‘The Favourite’ Review

On its surface, The Favourite should be a lot of different things. It should be a historical period piece. It should be a political thriller. It should be a satirical think piece about how absolute power corrupts absolutely, about how our politicians and upper classes don’t give a fig for the rest of us, and about the mind games it takes to climb the social hierarchy. And yes, The Favourite is all of those things. But it is also an entirely different animal in the hands of deranged, wonderful director Yorgos Lanthimos. In Lanthimos’ capable hands, The Favourite is All About Eve as directed by Peter Greenaway, with Barry Lyndon’s technology thrown in for good measure. And as it turns out, this is exactly the type of film that I want – and audiences need – in life.

In 1708, Queen Anne (Olivia Colman) rules Great Britain in a troubled state. Anne suffers from a variety of illnesses, both physical (like the gout) and mental (she’s highly manic depressive). As her whims and desires change on a moment’s notice, and her passions instead lie with lobster races and playing with her pet rabbits, it becomes clear that her childhood best friend and current Favourite of the Court (essentially an advisor who can help make decisions), Sarah Churchill (Rachel Weisz) has taken to ruling the country. The result is a continuous war with the French and unrest in Parliament (led by the pompous Robert Harley, as played by Nicholas Hoult). However, things are upended when Sarah’s cousin Abigail (Emma Stone) comes to the court. A former lady whose father lost her in a poker game to “an ugly German with a thin c*ck,” Abigail arrives at the palace without a penny to her name and a desire to work as a scullery maid for her cousin. However, as secrets are revealed and manipulations are executed, Abigail manages to work her way into the Queen’s inner circle, and soon an all-out brawl breaks out between the cousins to see who can remain the Queen’s Favourite.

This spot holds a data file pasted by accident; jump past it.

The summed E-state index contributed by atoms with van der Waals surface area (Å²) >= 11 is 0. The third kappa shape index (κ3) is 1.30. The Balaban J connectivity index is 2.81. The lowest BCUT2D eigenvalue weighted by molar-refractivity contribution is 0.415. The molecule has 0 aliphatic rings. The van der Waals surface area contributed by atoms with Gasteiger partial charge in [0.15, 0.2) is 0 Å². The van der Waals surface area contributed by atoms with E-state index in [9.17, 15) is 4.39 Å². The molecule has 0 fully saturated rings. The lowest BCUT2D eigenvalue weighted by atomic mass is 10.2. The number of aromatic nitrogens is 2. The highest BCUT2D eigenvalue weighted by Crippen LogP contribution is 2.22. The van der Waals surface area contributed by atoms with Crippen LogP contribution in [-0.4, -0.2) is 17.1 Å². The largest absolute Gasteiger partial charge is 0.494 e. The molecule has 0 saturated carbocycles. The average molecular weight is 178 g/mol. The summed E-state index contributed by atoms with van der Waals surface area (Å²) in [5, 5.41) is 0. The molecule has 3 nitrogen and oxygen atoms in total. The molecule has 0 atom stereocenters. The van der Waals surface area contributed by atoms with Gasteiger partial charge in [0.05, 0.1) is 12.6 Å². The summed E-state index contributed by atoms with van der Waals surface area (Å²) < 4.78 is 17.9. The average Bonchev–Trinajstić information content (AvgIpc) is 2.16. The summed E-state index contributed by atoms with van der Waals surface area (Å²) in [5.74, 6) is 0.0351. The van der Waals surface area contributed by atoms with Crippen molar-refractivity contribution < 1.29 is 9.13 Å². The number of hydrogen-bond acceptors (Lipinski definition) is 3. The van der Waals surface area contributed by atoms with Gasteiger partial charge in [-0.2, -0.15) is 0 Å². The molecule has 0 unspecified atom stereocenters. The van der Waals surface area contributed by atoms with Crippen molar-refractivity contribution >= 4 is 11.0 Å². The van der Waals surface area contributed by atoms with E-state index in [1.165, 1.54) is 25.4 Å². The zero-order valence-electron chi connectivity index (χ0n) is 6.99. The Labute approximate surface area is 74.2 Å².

What’s fascinating about The Favourite is how unsubtle it is. I don’t mean this as a dig against the film – while most films’ lack of subtlety would be a deterrent, Lanthimos uses it as a strength. He believes (perhaps rightly) that his view of class, politics and power are so blatantly right that only a pompous buffoon would disagree. And he demonstrates this by drawing on both 18th century history and the decadence of 21st century life to portray his aristocracy as the monsters they are. While the citizens of Great Britain starve to death and fight wars for the monarchy, the rich politicians spend their time throwing balls and racing ducks. Hell, they grow so bored by the third act that they literally strip a fat politician naked and pelt him with fruit. Why? Because they can, of course. Why else would the rich elite do anything? Perhaps one of the most scathing moments is an extended sequence of Sarah trying to help Queen Anne dress for her weekly horseback ride along the countryside. These things are considered “necessary,” as that is what the monarchy is to do, but it feels so gratuitous when you realize that this is time that the queen could be spending actually leading her country. Of course, being Queen is perhaps the farthest thing from Anne’s mind. The way the film portrays Anne is wholly fascinating – it understands and pities the exorbitant stress that Anne is under, considering her mental health issues, as well as the fact that she has lost 17 children through miscarriages and stillbirths (her pet rabbits carry the names of the children she lost). However, for as much as the film pities her for the things out of her control, it also has a very clear statement on what the world looks like when we allow a monstrous she-child access to absolute power. Honestly, it’s incredibly funny to watch – she shouts at her servants on a whim, threatens suicide whenever things don’t go her way, eats until she throws up from the sugar only to take another bite, and has herself carried around like an Egyptian goddess. One of my favorite moments involves her listening to a beautiful piece of orchestral music with Abigail, before declaring, “Moment’s gone,” and aggressively shouting at and chasing off the band. It’s a stunning testament to how difficult it is to serve a solitary leader when said leader’s desires change on a whim.